As the Baptist General Convention of Texas moves toward its annual meeting in Fort Worth, many may be wondering what the future holds. Some suggest that “something good is dying”, and there may more truth to their sentiments than we might dare to face. Others believe things will be fine, we just need to “hunker down” and weather the storm like our friends on the coast did as Hurricane Ike blew and blew against their homes. Some believe the basic mission and vision of the convention is fine we just need to “tinker” with the engine—all we need is a “tune up.” Some take the long look into the future and believe we are entering a new day, and that God is calling on His people to follow Him in new ways.
Loren B. Mead, in his book The Once and Future Church suggested that the church of today needs to take the long look into the future. He wrote:
“If we are, as I am convinced, in a time in which the paradigms are changing, a cosmetic approach to change, the kind that deals with surface appearances, is inadequate. Organizational specialists distinguish between ‘transitional’ and ‘transformational’ change. By transitional change they mean the adaptations and shifts brought on by temporary dislocations and discomforts, moving to a new stability. By transformational change they mean the shattering of the foundations and the reconstitution of a new entity.”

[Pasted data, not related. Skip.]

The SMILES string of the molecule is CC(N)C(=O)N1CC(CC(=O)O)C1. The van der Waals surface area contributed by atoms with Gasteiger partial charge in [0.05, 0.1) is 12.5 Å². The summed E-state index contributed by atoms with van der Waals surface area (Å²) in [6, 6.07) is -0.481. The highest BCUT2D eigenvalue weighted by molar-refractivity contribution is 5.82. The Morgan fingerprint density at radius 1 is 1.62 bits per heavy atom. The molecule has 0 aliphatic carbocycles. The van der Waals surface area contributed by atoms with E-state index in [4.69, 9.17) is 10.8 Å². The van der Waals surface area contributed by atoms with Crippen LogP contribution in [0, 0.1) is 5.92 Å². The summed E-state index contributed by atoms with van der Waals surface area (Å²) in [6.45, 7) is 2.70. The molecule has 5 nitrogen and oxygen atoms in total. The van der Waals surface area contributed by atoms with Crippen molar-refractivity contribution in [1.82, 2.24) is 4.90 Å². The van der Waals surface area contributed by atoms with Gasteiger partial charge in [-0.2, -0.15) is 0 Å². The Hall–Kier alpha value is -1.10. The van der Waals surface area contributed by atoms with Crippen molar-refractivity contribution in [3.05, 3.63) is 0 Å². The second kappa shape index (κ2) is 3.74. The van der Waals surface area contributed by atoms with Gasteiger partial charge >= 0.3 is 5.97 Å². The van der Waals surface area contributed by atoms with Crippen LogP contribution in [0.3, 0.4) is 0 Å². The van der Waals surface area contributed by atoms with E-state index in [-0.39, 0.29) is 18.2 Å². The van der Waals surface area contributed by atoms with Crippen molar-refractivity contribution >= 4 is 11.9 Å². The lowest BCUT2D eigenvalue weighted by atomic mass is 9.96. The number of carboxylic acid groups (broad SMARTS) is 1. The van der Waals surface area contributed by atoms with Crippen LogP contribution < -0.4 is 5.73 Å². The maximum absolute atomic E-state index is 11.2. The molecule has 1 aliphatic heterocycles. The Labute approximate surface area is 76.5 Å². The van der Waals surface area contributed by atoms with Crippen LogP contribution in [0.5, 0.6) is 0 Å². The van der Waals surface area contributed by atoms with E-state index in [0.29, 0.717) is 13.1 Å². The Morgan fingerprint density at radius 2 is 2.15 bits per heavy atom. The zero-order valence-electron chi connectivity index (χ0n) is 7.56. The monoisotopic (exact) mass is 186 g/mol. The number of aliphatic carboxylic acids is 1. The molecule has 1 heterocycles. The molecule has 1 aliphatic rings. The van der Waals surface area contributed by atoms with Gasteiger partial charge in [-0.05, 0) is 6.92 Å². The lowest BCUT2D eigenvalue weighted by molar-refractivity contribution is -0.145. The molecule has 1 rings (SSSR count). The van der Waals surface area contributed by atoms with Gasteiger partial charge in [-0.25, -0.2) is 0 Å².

“Churches that tinker with program and marketing are barely beginning to be on the edge of transitional change, but the building of the future church requires transformation at it very core.”
As I read his prophetic words written in 1991, and reflect upon the harsh realities and struggles we face today. I must agree that we need to stop “tinkering” and start seeking a “transformation” led by the Spirit to cast a new vision for cooperation and networking among Baptists for years to come. As we seek change we must remind ourselves we are dealing with a “living organism” of interdependent relationships not a machine that needs on overhaul. The change will probably proceed at the pace of natural growth and change. There will be seasons. It’s my prayer we are in the “winter” of deadness and hibernation, but the “spring” will soon break out all around us.